The Persistence of the Mentor/Protégé Power Dynamic
By Marianne Evola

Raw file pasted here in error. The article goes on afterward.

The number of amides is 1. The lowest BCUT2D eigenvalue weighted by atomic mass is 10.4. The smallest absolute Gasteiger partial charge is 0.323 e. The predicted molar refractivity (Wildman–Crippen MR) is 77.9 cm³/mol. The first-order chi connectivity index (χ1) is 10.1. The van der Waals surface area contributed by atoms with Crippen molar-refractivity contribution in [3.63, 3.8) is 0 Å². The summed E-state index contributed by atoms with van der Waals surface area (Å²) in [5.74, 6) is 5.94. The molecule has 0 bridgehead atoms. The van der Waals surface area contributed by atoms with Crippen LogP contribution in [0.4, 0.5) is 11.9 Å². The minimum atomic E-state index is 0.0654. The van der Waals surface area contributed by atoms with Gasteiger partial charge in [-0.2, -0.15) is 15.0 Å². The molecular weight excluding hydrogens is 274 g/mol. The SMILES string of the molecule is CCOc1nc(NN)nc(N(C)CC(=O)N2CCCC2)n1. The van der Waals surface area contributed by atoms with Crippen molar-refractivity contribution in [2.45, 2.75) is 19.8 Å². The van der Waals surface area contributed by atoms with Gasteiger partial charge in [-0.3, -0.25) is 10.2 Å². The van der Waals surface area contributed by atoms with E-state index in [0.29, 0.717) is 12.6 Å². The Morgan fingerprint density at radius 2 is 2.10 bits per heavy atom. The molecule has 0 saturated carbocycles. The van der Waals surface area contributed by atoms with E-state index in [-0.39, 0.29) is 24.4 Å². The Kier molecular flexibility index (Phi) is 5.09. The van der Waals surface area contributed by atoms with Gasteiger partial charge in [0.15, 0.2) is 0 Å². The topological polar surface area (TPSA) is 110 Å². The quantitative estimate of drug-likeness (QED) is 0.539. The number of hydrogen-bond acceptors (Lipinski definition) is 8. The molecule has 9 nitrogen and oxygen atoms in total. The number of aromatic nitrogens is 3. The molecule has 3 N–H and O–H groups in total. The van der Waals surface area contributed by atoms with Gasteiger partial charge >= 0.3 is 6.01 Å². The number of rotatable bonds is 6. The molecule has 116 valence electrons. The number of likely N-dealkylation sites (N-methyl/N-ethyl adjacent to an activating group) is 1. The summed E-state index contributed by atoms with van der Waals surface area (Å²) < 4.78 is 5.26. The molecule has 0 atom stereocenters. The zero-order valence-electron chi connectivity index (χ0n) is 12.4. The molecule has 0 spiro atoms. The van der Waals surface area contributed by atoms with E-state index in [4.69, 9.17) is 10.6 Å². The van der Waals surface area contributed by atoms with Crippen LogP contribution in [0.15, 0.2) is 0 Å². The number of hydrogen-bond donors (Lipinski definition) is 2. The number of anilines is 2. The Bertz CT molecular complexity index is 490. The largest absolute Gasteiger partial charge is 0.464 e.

As the end of the year approached, I was struggling to find a topic for this month's column for the Scholarly Messenger. After writing the column for a few years, I sometimes struggle to find new ideas to address. I don't mind revisiting topics on occasion because my audience is ever changing. New students begin their journey to a new career and graduating students move on. As such, the issue of mentoring was again brought to my attention as the holidays arrived and I began to get greetings from various students that I have mentored over the years. Some students shared photos of their growing families, some send me a brief note on Facebook or a holiday card, and all provided interesting information on how their careers have progressed or changed. In fact, it was not only former students that contacted me, but I also heard from former mentors. The holiday contact got me thinking about the persistence and evolution of the mentor/protégé relationship. Specifically, I started thinking a bit about how the power dynamic in mentoring relationships evolves over time. I began to wonder if a mentor every really becomes a former mentor, or does the mentor/protégé dynamic persist? And, if it the mentoring dynamic persists, what are our ongoing responsibilities to that relationship?